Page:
For decades, PDS has focused on a particular type of reality-based, historical grand strategy games. Stellaris is the first real deviation from that mode (Sunset Invasion notwithstanding). Given this experience, is there the possibility of further exploration by PDS of either other strategic genres (like 4X) or other game settings or both?

Making Grand Strategy-like games is our niche, and will most likely remain our focus and strong-point for a good while. That said, it doesn’t exclude us ever doing something different again, however.


Is there one feature from other games that you wish you could add to Stellaris? Something where you played and said, “Wow, I wish we had that!”?

In terms of gameplay features, there’s no big thing that stands out. We have a pretty good idea of what we want to do, but it is mostly a matter of getting there in the right time and with the right velocity. Something many people at PDS wish for are more UI features and more UI animations, so I guess that would probably be a nice wish. Looking at games like Hearthstone, you can really tell how much a well-polished UI adds to the experience.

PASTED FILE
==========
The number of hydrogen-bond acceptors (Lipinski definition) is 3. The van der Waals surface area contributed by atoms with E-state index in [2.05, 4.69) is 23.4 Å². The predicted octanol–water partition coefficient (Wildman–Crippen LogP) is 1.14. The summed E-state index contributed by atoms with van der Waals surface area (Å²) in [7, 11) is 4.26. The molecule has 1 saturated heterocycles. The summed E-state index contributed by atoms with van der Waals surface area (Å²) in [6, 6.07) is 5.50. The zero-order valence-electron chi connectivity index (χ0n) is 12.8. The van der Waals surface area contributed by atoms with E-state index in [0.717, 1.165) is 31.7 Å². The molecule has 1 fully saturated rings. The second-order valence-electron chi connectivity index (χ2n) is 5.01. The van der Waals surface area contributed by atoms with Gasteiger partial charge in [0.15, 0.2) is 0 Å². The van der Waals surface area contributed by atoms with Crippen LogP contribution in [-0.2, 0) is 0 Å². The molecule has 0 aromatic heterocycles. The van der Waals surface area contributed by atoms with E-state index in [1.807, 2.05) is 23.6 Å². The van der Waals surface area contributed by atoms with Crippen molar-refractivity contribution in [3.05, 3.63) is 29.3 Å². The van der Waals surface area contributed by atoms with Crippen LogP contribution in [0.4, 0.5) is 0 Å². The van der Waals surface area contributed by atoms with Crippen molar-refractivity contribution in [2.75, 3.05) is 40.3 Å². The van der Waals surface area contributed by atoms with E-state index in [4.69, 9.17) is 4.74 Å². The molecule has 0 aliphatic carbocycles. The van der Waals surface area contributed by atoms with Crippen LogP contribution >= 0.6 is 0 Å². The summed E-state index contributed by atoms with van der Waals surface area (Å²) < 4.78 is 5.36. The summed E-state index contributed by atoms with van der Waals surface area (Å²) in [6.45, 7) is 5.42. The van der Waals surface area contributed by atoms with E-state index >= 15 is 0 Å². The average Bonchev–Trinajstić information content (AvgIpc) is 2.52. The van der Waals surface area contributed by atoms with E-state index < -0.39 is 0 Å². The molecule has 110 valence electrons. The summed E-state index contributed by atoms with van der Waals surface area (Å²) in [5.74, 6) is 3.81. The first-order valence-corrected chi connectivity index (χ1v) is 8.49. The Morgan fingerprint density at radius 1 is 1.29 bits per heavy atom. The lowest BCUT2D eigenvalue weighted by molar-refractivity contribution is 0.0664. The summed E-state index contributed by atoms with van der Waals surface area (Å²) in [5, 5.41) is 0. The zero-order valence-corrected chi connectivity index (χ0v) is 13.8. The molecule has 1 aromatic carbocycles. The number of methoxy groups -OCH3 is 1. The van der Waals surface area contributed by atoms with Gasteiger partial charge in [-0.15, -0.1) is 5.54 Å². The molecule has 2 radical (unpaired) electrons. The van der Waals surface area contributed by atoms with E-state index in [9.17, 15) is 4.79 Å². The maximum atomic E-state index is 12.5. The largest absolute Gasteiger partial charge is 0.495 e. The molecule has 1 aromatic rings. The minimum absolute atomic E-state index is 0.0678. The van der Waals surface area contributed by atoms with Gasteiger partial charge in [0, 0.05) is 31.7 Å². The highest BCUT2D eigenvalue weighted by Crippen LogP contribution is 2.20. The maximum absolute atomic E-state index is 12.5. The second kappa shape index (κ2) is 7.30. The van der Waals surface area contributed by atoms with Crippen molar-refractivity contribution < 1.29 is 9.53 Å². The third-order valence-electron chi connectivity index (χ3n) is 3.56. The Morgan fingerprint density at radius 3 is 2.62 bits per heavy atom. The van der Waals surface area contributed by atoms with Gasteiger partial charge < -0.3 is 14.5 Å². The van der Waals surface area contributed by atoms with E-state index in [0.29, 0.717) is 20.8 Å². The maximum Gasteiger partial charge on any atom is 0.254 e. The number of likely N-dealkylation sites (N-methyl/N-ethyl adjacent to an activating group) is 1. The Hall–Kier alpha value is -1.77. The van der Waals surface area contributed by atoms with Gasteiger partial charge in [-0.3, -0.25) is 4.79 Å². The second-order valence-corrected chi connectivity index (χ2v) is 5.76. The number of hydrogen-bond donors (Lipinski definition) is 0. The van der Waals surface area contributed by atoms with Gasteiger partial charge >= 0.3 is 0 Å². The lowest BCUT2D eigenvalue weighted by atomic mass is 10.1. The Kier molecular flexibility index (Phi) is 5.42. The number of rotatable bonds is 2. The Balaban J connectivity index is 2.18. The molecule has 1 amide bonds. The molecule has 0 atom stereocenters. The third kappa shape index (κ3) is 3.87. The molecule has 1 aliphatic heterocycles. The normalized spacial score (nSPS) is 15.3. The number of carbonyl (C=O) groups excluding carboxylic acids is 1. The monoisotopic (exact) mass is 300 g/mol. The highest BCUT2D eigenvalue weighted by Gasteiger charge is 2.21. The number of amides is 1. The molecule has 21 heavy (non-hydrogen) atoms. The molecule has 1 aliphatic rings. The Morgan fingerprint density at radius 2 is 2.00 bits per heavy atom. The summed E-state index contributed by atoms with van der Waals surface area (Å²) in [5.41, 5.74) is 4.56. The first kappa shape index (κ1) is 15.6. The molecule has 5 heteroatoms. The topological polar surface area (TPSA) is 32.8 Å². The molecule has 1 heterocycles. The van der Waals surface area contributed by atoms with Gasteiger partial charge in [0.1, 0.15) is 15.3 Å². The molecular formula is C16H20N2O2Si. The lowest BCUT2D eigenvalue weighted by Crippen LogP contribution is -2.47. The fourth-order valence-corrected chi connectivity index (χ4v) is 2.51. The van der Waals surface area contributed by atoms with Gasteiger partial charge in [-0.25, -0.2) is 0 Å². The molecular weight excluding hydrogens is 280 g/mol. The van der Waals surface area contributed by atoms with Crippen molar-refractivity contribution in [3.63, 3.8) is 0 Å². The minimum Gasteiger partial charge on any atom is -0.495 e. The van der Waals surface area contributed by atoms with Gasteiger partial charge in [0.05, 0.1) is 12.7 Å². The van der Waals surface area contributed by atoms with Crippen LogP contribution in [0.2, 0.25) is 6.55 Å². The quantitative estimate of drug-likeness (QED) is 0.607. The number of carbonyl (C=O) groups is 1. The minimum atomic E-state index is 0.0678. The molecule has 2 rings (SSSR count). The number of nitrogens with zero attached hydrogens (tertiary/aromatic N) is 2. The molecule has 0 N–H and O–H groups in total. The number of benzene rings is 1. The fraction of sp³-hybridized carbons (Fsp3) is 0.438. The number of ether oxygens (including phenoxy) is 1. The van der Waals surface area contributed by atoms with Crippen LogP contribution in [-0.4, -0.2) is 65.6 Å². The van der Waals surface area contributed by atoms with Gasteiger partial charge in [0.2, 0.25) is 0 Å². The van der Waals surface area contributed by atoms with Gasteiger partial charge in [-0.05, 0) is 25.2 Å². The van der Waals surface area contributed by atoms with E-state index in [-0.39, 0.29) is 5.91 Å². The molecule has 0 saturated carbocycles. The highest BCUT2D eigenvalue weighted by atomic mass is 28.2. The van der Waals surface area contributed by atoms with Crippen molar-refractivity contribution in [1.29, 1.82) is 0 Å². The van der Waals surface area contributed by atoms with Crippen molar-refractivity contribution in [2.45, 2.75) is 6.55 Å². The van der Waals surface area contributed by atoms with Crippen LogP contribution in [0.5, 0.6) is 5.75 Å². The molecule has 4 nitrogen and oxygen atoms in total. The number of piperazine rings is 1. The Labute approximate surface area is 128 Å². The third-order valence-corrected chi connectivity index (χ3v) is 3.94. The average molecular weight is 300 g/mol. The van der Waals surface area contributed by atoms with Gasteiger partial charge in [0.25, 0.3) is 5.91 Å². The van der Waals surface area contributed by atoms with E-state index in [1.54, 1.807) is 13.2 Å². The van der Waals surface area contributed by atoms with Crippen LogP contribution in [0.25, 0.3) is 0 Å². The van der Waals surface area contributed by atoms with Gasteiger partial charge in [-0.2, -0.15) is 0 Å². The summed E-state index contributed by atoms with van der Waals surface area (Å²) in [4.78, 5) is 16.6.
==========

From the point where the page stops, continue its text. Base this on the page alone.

What is your favorite way to play Stellaris?

Anything with strong character or flavor, that is what Stellaris does well. Going for megastructures is always fun too though, of course.

What is one part of game development you wish more fans understood?

Honestly I’m not sure most fans understand most parts at all. Time and budget are probably the hardest bits to understand for players and how those things affect what gets done and when it gets done.

Different professions can also work on different things without one side slowing down or preventing the other from making progress. Artists working on 3D models will not stop programmers from fixing bugs, for example.

EU4 will turn five years old this August and Stellaris is coming up on 2 years old. Where do you see Stellaris when it’s as mature as EU4? Knowing that thoughts will change as players play 2.0, what are the absolute must-implement features, types of expansions, and changes you think are likely over the coming years?